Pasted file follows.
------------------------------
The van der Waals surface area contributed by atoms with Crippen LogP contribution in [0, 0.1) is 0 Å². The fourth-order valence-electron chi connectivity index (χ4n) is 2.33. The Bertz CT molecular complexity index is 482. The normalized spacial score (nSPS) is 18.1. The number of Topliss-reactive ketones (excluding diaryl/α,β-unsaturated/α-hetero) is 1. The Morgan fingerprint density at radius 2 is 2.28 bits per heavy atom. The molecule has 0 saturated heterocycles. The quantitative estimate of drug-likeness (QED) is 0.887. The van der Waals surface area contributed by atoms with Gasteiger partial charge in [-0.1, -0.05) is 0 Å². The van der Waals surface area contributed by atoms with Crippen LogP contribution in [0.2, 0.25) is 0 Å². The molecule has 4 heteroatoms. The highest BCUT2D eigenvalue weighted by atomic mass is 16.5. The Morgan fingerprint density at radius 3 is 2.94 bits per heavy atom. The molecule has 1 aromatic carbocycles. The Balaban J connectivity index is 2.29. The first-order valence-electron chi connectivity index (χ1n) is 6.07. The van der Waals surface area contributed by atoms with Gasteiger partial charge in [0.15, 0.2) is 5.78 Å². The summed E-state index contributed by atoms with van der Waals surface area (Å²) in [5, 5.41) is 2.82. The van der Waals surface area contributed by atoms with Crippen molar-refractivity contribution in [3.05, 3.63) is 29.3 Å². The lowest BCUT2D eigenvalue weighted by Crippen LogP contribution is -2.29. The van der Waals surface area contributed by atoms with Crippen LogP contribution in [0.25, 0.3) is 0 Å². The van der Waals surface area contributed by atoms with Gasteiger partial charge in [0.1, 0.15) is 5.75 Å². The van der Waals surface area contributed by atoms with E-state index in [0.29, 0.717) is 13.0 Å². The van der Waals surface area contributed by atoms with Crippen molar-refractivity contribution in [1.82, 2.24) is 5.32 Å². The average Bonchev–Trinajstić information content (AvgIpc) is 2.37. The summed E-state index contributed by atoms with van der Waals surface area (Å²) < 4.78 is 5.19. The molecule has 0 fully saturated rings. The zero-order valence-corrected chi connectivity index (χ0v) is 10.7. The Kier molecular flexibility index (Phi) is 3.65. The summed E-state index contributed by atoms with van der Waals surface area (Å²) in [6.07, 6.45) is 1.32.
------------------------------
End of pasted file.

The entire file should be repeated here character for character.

The van der Waals surface area contributed by atoms with Crippen LogP contribution in [0, 0.1) is 0 Å². The fourth-order valence-electron chi connectivity index (χ4n) is 2.33. The Bertz CT molecular complexity index is 482. The normalized spacial score (nSPS) is 18.1. The number of Topliss-reactive ketones (excluding diaryl/α,β-unsaturated/α-hetero) is 1. The Morgan fingerprint density at radius 2 is 2.28 bits per heavy atom. The molecule has 0 saturated heterocycles. The quantitative estimate of drug-likeness (QED) is 0.887. The van der Waals surface area contributed by atoms with Gasteiger partial charge in [-0.1, -0.05) is 0 Å². The van der Waals surface area contributed by atoms with Crippen LogP contribution in [0.2, 0.25) is 0 Å². The molecule has 4 heteroatoms. The highest BCUT2D eigenvalue weighted by atomic mass is 16.5. The Morgan fingerprint density at radius 3 is 2.94 bits per heavy atom. The molecule has 1 aromatic carbocycles. The Balaban J connectivity index is 2.29. The first-order valence-electron chi connectivity index (χ1n) is 6.07. The van der Waals surface area contributed by atoms with Gasteiger partial charge in [0.15, 0.2) is 5.78 Å². The summed E-state index contributed by atoms with van der Waals surface area (Å²) in [5, 5.41) is 2.82. The van der Waals surface area contributed by atoms with Crippen molar-refractivity contribution in [3.05, 3.63) is 29.3 Å². The lowest BCUT2D eigenvalue weighted by Crippen LogP contribution is -2.29. The van der Waals surface area contributed by atoms with Crippen LogP contribution in [0.25, 0.3) is 0 Å². The van der Waals surface area contributed by atoms with Gasteiger partial charge in [0.1, 0.15) is 5.75 Å². The van der Waals surface area contributed by atoms with E-state index in [0.29, 0.717) is 13.0 Å². The van der Waals surface area contributed by atoms with Crippen molar-refractivity contribution in [1.82, 2.24) is 5.32 Å². The average Bonchev–Trinajstić information content (AvgIpc) is 2.37. The summed E-state index contributed by atoms with van der Waals surface area (Å²) < 4.78 is 5.19. The molecule has 0 fully saturated rings. The zero-order valence-corrected chi connectivity index (χ0v) is 10.7. The Kier molecular flexibility index (Phi) is 3.65. The summed E-state index contributed by atoms with van der Waals surface area (Å²) in [6.07, 6.45) is 1.32.